The pandemic-driven surge in streaming has accelerated over-the-top video subscriptions, driving them to exceed pay-TV subscriptions on a global basis in 2020, rather than one or two years from now, as some researchers had projected.
Omdia, for example, now projects that global SVOD subscriptions will reach 1.064 billion this year, a steep increase from 2019’s 849 million. That compares to a projected 1.05 billion pay-TV subscriptions this year, up only modestly from 1.049 billion last year.
And while the global OTT growth rate is expected to slow somewhat next year, it will continue to see substantial growth as pay TV’s flattens, resulting in 1.421 billion SVOD subs by 2024, versus 1.064 billion pay-TV subs.
As we know, the U.S. epitomizes the trend of growth in SVOD subscriptions and decline in pay-TV subscriptions.
Meanwhile, globally, subscription OTT’s share of revenue has increased from 1% in 2011 to nearly 25% in 2019 (chart above), and is projected to reach 37% by 2024, Omdia Senior Analyst Ismail Patel recently reported.
The global net change in traditional pay-TV revenue will average a loss of $185 million for the period from 2017 through 2024.
The trends are obviously the impetus for a growing number of pay-TV operators -- including AT&T -- to transition away at least partially from their traditional models to OTT, he noted.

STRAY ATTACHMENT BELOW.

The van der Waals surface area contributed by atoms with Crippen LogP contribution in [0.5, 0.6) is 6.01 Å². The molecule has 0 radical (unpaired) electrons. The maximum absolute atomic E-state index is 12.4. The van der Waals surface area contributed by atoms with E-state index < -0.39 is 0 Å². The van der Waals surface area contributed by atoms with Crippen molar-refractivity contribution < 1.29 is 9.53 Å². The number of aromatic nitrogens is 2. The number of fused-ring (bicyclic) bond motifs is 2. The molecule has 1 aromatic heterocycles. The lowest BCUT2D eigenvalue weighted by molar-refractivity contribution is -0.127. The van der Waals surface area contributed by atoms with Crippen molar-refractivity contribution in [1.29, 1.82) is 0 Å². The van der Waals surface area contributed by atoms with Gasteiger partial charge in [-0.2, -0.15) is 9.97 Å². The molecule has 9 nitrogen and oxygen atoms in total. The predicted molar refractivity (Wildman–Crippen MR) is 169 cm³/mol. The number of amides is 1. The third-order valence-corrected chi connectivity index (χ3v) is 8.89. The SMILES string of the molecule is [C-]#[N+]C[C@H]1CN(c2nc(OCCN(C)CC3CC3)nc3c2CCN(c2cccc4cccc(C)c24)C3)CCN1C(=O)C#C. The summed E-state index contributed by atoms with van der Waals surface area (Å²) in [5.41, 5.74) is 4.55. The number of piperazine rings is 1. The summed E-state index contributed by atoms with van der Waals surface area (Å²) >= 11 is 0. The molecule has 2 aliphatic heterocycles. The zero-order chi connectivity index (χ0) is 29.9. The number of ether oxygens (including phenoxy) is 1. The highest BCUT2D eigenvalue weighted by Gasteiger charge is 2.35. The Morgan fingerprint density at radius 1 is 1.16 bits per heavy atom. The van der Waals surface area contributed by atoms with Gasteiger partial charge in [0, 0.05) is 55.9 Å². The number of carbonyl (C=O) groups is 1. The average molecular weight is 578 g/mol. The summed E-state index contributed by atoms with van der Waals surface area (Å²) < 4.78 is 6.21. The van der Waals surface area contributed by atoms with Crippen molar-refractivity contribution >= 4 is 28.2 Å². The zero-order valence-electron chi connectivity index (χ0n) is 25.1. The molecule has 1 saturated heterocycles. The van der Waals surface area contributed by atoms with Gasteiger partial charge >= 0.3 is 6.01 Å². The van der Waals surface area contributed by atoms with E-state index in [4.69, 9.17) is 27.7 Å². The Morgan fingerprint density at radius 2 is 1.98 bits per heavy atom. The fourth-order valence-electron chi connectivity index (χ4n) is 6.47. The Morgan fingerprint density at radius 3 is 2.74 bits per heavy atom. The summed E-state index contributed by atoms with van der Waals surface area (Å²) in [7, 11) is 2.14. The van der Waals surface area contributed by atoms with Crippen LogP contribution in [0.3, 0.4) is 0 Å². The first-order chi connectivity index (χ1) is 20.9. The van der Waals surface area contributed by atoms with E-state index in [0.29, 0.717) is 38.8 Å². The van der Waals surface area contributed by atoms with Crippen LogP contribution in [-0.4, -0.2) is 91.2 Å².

That’s further underscored by Omdia’s principal analyst for TV, video and devices, in a new report, “Consumer Trends in a Connected World.”
“Timing is everything, because cord-cutting is now spreading beyond the U.S. and will be increased by the COVID-19 pandemic, which coincided with the launch of direct-to-consumer services from globally recognized brands” such as Disney, she recently told the researcher’s sister company, Digital TV Europe.
“Pay TV operators must act quickly to retain their customer bases and drive the value of their offerings and services” while they can still benefit from wide reach and ownership of the set-top box, which is still “a key driver of value perception for pay TV against OTT services,” she said.
OTT’s penetration is now higher than pay TV’s in Brazil, Germany, the U.K. and Japan, and is catching up in the U.S., France and India, she reported.
Pay-TV operators need to pump up the STB’s value through advanced functionality such as the ability to provide recommendations outside of the content provider’s app, as well as by becoming aggregators of multiple services and content, she stressed.